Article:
Smith noted crews with Aquatic Invasive Management were in Lake George removing Eurasian milfoil when the clams were discovered. Those crews switched jobs and mapped out areas infested with the Asian clam, Smith said.
"They've surveyed just about the entire lake and they've only found Asian clams in this one initial area - which is a very good thing," he said. "We feel we've managed to obtain early detection, in that the species has not reproduced and taken over the entire water body. It's impossible to remove a species once it's reached those levels."
Andrew Lewis of Aquatic Invasive Management said his crews are likely to employ an eradication method similar to that used on Eurasian milfoil. Called benthic matting, it essentially bars the mussels from acquiring nutrients and food.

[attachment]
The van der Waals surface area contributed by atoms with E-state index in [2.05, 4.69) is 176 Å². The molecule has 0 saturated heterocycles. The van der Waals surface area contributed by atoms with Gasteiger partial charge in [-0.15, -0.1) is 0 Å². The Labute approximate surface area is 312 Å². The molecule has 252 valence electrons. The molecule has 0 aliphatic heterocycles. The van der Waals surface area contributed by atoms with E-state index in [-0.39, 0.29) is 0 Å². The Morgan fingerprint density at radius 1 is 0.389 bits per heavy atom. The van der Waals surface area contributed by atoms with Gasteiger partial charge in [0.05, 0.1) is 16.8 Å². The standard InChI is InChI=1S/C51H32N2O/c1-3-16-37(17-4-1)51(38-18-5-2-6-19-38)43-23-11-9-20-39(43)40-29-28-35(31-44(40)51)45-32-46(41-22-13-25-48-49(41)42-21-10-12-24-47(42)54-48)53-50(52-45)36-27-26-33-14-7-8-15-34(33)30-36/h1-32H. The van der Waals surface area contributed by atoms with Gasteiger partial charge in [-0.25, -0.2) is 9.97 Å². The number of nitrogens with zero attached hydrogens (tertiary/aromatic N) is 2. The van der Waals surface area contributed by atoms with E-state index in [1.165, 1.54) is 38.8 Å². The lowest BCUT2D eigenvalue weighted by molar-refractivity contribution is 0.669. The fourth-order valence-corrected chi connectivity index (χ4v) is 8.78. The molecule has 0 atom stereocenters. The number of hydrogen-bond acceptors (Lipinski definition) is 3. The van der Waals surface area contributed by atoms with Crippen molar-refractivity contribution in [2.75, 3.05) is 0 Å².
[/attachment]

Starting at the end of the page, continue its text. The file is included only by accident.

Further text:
"That's what is being discussed right now, although nothing is finalized," he said. "Apparently in Lake Tahoe the same method is being used to counteract the clams."
Just days after scientists began assessing the Asian clam threat in Lake George, a much more familiar invasive species reared its head in Lake Placid.
Smith said a water steward, Jeff Sann, discovered zebra mussels on a boat during a routine inspection at a boat launch on Lake Placid.
"He did the best he could to remove all of the mussels he could see," Smith said. "But he just felt he wasn't sure he got them all; it was pretty bad. In conversations with the boat owners, they said the boat had been in Saratoga Lake for 30 to 45 days. He politely asked the men to go clean their boat at a car wash, and they politely refused."
Smith added the steward had no real legal footing on which to force the boat owners to do anything. He said the village of Lake Placid has laws barring individuals from transporting invasives, as does the state.